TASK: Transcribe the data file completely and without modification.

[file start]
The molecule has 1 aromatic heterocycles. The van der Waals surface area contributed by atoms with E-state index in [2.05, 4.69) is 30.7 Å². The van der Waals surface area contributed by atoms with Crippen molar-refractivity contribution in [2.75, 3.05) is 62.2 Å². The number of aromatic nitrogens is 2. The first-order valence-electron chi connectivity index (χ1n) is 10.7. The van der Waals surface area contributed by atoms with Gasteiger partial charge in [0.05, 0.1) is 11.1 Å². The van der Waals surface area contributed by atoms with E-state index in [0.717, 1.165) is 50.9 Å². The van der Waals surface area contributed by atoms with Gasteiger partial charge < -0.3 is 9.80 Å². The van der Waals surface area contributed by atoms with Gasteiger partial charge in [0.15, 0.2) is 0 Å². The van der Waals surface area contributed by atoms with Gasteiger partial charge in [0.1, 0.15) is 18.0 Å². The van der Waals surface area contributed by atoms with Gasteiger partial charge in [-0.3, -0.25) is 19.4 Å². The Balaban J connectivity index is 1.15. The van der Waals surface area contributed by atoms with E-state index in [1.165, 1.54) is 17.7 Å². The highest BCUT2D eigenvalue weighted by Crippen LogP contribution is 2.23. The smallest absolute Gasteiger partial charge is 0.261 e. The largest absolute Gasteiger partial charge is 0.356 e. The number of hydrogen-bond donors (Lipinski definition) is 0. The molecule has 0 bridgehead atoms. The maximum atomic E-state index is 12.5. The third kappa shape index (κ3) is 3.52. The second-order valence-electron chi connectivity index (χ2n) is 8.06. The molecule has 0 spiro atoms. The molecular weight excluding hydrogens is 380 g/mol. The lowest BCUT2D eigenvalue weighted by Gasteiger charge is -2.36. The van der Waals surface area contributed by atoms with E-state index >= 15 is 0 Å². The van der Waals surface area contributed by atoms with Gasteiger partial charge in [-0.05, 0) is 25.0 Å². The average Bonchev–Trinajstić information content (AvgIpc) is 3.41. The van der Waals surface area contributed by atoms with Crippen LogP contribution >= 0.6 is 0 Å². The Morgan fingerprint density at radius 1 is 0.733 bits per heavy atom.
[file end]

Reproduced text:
The molecule has 1 aromatic heterocycles. The van der Waals surface area contributed by atoms with E-state index in [2.05, 4.69) is 30.7 Å². The van der Waals surface area contributed by atoms with Crippen molar-refractivity contribution in [2.75, 3.05) is 62.2 Å². The number of aromatic nitrogens is 2. The first-order valence-electron chi connectivity index (χ1n) is 10.7. The van der Waals surface area contributed by atoms with Gasteiger partial charge in [0.05, 0.1) is 11.1 Å². The van der Waals surface area contributed by atoms with E-state index in [0.717, 1.165) is 50.9 Å². The van der Waals surface area contributed by atoms with Gasteiger partial charge < -0.3 is 9.80 Å². The van der Waals surface area contributed by atoms with Gasteiger partial charge in [0.15, 0.2) is 0 Å². The van der Waals surface area contributed by atoms with Gasteiger partial charge in [0.1, 0.15) is 18.0 Å². The van der Waals surface area contributed by atoms with Gasteiger partial charge in [-0.3, -0.25) is 19.4 Å². The Balaban J connectivity index is 1.15. The van der Waals surface area contributed by atoms with E-state index in [1.165, 1.54) is 17.7 Å². The highest BCUT2D eigenvalue weighted by Crippen LogP contribution is 2.23. The smallest absolute Gasteiger partial charge is 0.261 e. The largest absolute Gasteiger partial charge is 0.356 e. The number of hydrogen-bond donors (Lipinski definition) is 0. The molecule has 0 bridgehead atoms. The maximum atomic E-state index is 12.5. The third kappa shape index (κ3) is 3.52. The second-order valence-electron chi connectivity index (χ2n) is 8.06. The molecule has 0 spiro atoms. The molecular weight excluding hydrogens is 380 g/mol. The lowest BCUT2D eigenvalue weighted by Gasteiger charge is -2.36. The van der Waals surface area contributed by atoms with E-state index >= 15 is 0 Å². The van der Waals surface area contributed by atoms with Gasteiger partial charge in [-0.05, 0) is 25.0 Å². The average Bonchev–Trinajstić information content (AvgIpc) is 3.41. The van der Waals surface area contributed by atoms with Crippen LogP contribution >= 0.6 is 0 Å². The Morgan fingerprint density at radius 1 is 0.733 bits per heavy atom.